Gamera news

Monster Zero has a couple of interesting posts about news on the new Gamera film. The most important of which is a new trailer posted here. Secondly, they have some artwork of Gamera and Jidas. Here's Jidas:

Yummy Godzilla eggs

Watermelons are really Godzilla eggs
(Link found at BoingBoing.)

Friday, September 02, 2005

Stephen Bissette blogs

Wow, this is great news, comics great Stephen Bissette has a blog, called Myrant. Bissette's first post includes his first inspirational comic books, giant monster books Gorgo and Konga among them. I love Bissette's work and much of it has to do with giant monsters and dinosaurs. I've always been sad that his epic "Tyrant" was never completed. I can't wait to see what he does with this blog.
Check it out.

Monday, August 15, 2005

"It came out of a damn chicken egg!"

"Carnosaur" was as much fun as I remember. It was weird and wild and a total cheap exploitation film. Roger Corman produced the film, which was released in 1993 to cash in on the big budget release of "Jurassic Park."
The film stars Diane Ladd (of movies like "Chinatown," "Christmas Vacation" and "Wild at Heart") as Dr. Jane Tiptree (a reference to James Tiptree Jr., the science fiction writer?) a mad scientist creating an apocalyptic virus that will wipe out the human race and make way for dinosaurs. Her work is funded by an evil corporation, Eunice, which is in turn funded by the government (and thereby, the movie creates a trifecta of B-movie villains: Mad scientist, evil corporation, evil government.) Ladd spends most of her time in a dark control room talking to people in gray rooms by camera. I imagine all her scenes were shot in one day.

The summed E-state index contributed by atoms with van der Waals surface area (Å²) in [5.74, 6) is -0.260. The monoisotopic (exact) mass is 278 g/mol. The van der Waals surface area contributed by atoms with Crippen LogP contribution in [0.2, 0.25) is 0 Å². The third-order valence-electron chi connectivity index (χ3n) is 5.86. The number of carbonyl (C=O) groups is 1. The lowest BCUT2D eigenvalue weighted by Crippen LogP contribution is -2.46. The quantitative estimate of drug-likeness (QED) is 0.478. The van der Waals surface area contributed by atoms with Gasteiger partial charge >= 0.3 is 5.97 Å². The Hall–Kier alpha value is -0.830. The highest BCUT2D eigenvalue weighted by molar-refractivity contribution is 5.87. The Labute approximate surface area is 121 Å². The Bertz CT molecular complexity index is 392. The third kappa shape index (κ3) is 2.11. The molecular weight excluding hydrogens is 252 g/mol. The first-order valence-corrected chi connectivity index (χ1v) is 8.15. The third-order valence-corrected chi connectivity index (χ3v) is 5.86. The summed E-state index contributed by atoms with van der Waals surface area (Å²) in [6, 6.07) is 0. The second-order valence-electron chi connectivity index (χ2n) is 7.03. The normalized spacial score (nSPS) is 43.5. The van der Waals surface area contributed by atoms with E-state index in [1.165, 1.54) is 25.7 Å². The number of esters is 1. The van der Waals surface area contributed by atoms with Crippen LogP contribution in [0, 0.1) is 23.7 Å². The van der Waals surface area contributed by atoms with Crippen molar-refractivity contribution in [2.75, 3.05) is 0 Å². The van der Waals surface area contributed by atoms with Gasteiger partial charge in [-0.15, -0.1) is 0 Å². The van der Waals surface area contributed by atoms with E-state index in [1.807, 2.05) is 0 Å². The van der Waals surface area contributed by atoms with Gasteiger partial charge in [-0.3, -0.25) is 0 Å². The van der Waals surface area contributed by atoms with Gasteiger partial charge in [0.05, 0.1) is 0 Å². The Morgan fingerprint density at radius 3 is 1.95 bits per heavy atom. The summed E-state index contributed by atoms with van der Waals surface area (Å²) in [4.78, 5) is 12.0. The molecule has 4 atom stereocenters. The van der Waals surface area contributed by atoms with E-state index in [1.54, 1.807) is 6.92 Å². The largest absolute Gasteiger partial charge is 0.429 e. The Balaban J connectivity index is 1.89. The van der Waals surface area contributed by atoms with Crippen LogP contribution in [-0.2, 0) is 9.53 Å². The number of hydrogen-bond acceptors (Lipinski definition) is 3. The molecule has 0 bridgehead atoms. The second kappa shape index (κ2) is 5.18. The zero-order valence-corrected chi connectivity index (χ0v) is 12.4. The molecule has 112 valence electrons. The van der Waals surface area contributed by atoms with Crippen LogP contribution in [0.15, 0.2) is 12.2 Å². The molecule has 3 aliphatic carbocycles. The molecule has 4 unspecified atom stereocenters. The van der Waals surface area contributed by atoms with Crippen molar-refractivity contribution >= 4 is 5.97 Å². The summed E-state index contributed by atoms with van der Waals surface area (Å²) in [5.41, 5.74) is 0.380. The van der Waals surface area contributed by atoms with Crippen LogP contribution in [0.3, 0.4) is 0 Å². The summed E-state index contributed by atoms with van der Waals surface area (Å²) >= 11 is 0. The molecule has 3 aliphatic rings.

Our hero, Doc, is played by Raphael Sbarge, an actor who started his career co-starring with Tom Cruise in "Risky Business" and now spends most of his time doing voice overs on Star Wars videogames. Here he plays a drunken night watchman at a quarry site. What the quarry is digging for, I have no idea. Apparently, the site is environmentally important, so the company's equipment is constantly under attack by a commune of environmentalists.
Doc drinks all the time, carries a rifle and yet has books about Gandhi and sketches the landscape. His trailer includes a poster of Alfred E. Neumann saying "What Me Worry?" as well as Doc's medical license, crossed out with the words "Just Do No Harm" written over it.
Eventually Doc meets one of the environmentalists, Thrush, (Jennifer Runyon who apparently hasn't done any work since this movie). Her only role in the plot, besides vague love interest, is to get in the Carnosaur's way.
Enough with the actors. The movie begins with a batch of chickens on a truck getting out of Ladd's lab just as quarantine begins. Among the chickens is a baby dinosaur, which of course kills the driver and escapes. Meanwhile, everyone is getting sick.
Apparently, Dr. Tiptree's plan has two parts. The first is the spread of a disease which makes women give birth to a giant green egg. The birthing process kills the infected women. The second part is baby dinosaurs born in chicken's eggs.
It's the loopiness of this plan that really makes the movie fun. A couple of dinosaurs get loose while feverish women give horrible birth. Neat.
The special effects are humorous but effective. There seems to be a combination of stop motion, puppets and animatronic models. If you've ever seen the TV show "Land of the Lost," the dinosaurs are about one step up from those. There's also some gore as the baby dinosaur rips the intestines out of people, but nothing spectacular.
The movie rips off scenes from "Alien," "Night of the Living Dead" and, believe it or not, a satirical final shot reminiscent of "Citizen Kane."
The movie is ridiculous, but a lot of fun. It never gets boring (though it veers close with static scenes in Ladd's lab and Eunice's board room.) Best of all, Clint Howard is in the first half hour of the film. Clint Howard makes any movie better.
The director, Adam Simon, also wrote the film "Bones," starring Snoop Dogg. The last two films he directed were "The American Nightmare," a documentary about horror films, and "The Typewriter, the Rifle & the Movie Camera," a documentary about director Samuel Fuller.